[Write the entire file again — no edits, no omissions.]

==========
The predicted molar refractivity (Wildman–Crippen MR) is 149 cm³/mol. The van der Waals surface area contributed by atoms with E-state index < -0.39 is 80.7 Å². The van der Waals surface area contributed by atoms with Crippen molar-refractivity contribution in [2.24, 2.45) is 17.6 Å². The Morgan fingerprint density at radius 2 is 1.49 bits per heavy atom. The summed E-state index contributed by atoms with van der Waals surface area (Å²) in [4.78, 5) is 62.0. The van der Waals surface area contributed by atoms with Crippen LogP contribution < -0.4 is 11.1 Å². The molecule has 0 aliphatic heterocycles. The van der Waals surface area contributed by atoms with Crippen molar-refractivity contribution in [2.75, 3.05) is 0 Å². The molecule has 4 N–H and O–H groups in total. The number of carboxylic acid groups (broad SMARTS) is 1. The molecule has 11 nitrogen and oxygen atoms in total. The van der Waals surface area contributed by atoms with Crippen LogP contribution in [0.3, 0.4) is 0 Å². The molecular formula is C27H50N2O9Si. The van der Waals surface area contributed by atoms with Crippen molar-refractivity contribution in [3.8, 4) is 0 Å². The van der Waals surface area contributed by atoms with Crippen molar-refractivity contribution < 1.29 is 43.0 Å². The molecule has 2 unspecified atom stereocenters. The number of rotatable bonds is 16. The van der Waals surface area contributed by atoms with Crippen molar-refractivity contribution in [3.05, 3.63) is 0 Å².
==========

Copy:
The predicted molar refractivity (Wildman–Crippen MR) is 149 cm³/mol. The van der Waals surface area contributed by atoms with E-state index < -0.39 is 80.7 Å². The van der Waals surface area contributed by atoms with Crippen molar-refractivity contribution in [2.24, 2.45) is 17.6 Å². The Morgan fingerprint density at radius 2 is 1.49 bits per heavy atom. The summed E-state index contributed by atoms with van der Waals surface area (Å²) in [4.78, 5) is 62.0. The van der Waals surface area contributed by atoms with Crippen LogP contribution < -0.4 is 11.1 Å². The molecule has 0 aliphatic heterocycles. The van der Waals surface area contributed by atoms with Crippen molar-refractivity contribution in [2.75, 3.05) is 0 Å². The molecule has 4 N–H and O–H groups in total. The number of carboxylic acid groups (broad SMARTS) is 1. The molecule has 11 nitrogen and oxygen atoms in total. The van der Waals surface area contributed by atoms with Crippen LogP contribution in [0.3, 0.4) is 0 Å². The molecular formula is C27H50N2O9Si. The van der Waals surface area contributed by atoms with Crippen molar-refractivity contribution in [3.8, 4) is 0 Å². The van der Waals surface area contributed by atoms with Crippen molar-refractivity contribution < 1.29 is 43.0 Å². The molecule has 2 unspecified atom stereocenters. The number of rotatable bonds is 16. The van der Waals surface area contributed by atoms with Crippen molar-refractivity contribution in [3.05, 3.63) is 0 Å².